“The Seven Swabians” is a funny Brothers Grimm tale about how a bunch of cowards pretending to be tough manage to avoid possible monsters that are really, since they are created out of fear, of their own making. But that’s not the point. The highlight is the fact that – despite their ridiculous encounters – their comical community still believes it is on an adventure even after it has realized that it was fooled by its own imaginings. Their charm is to be found in the their wandering stupidity. Two ironic moments stand out: one by the largest and first of the Swabians and one by last and smallest. The reader gets the last twist when she realizes that she has been thinking that they were big people who were going out into the world but they are really smaller than Rabbits who they comically mistake for monsters.
Once seven Swabians were together. The first was Herr Schulz, the second Jackli, the third Marli, the fourth Jergli, the fifth Michal, the sixth Hans, and the seventh Veitli.
All seven had decided to travel throughout the world seeking adventure and performing great deeds. In order to arm themselves and assure their safety, they thought it would be a good thing to have a single, but very strong and very long spear made for them. Together all seven of them took hold of this spear. The bravest and most manly of them was in front, and that had to be Herr Schulz. The others followed in order, with Veitli bringing up the rear.
When Master Shultz, the leader, sees something that may be dangerous, we see that he can’t manage the courage and just throws himself into destruction. And they all surrender, immediately, with him:
Now one day in the month of July, when they had walked a long way but still had a good piece to go before reaching the village where they were going to spend the night, it happened that they were in a meadow just as it was getting dark, and a large beetle or hornet flew by them from behind a bush, buzzing in a threatening manner.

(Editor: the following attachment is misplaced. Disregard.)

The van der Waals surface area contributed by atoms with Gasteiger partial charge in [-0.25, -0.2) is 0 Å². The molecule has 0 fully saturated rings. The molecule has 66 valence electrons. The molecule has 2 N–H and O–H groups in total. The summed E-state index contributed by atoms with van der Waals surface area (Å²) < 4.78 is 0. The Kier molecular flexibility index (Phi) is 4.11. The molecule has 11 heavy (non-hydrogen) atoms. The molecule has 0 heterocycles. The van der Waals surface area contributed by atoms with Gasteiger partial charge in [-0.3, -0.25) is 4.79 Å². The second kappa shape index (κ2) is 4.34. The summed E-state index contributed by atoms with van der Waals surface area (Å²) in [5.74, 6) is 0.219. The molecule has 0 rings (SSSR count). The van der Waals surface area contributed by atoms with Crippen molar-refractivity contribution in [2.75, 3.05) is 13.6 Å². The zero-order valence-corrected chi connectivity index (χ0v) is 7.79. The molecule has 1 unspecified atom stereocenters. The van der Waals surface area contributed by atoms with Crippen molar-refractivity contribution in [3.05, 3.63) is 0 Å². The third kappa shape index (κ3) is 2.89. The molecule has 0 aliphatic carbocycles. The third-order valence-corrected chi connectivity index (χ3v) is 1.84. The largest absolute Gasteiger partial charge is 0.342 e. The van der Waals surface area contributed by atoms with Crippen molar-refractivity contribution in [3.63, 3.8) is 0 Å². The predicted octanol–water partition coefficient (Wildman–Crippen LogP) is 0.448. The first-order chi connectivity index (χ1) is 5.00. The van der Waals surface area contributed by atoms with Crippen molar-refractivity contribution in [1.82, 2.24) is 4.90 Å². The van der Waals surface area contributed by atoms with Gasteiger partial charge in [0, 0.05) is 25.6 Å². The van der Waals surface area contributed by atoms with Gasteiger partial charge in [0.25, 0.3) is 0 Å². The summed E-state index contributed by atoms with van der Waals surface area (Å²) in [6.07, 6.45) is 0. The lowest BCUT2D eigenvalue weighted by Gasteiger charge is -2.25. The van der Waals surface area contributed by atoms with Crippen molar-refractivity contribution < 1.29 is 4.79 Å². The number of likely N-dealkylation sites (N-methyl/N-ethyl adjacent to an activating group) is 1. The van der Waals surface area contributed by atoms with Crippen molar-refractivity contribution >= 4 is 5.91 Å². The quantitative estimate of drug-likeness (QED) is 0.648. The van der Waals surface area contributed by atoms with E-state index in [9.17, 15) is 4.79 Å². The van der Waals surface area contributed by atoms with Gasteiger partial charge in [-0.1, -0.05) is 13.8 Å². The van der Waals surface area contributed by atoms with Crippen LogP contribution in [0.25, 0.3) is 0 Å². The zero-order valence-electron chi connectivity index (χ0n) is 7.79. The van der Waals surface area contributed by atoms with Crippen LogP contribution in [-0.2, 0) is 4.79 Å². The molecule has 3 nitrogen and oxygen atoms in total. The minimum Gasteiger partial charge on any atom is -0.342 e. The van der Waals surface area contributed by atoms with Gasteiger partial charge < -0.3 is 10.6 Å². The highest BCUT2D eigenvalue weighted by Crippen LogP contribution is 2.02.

Herr Schulz was so frightened that he almost let go of the spear, and a cold sweat broke out over his whole body. “Listen, listen,” he shouted to his comrades. “Good heaven, I hear a drum!”
Jackli, who was holding the spear behind him, and who had just smelled, I don’t know what, said, “Something is here for sure. I can smell the powder and the fuses.”
Hearing these words, Herr Schulz began to run away, and he quickly jumped over a fence, landing right on the teeth of a rake that had been left lying there from haymaking. The handle hit him in the face with a tremendous blow.
“Oh dear, oh dear,” screamed Master Schulz. “Take me prisoner! I surrender! I surrender!”
The other six all jumped toward him, one over the other, screaming, “If you surrender, I surrender too. If you surrender, I surrender too.”
But no enemy was there to bind them and take them away, so they finally saw that they had been deceived. To keep the story from getting out and causing them to look foolish and to be ridiculed, they all swore to one another that they would say nothing about it until one of them should open his mouth by mistake.
But it is the smallest one who starts a chain of reaction to the next danger they encounter, which may or may not be real:
The second danger that they experienced cannot be compared to the first one. A few days later their path led them across an unplowed field where a hare was sitting asleep in the sun. Its ears were standing straight up, and its large glassy eyes were wide open.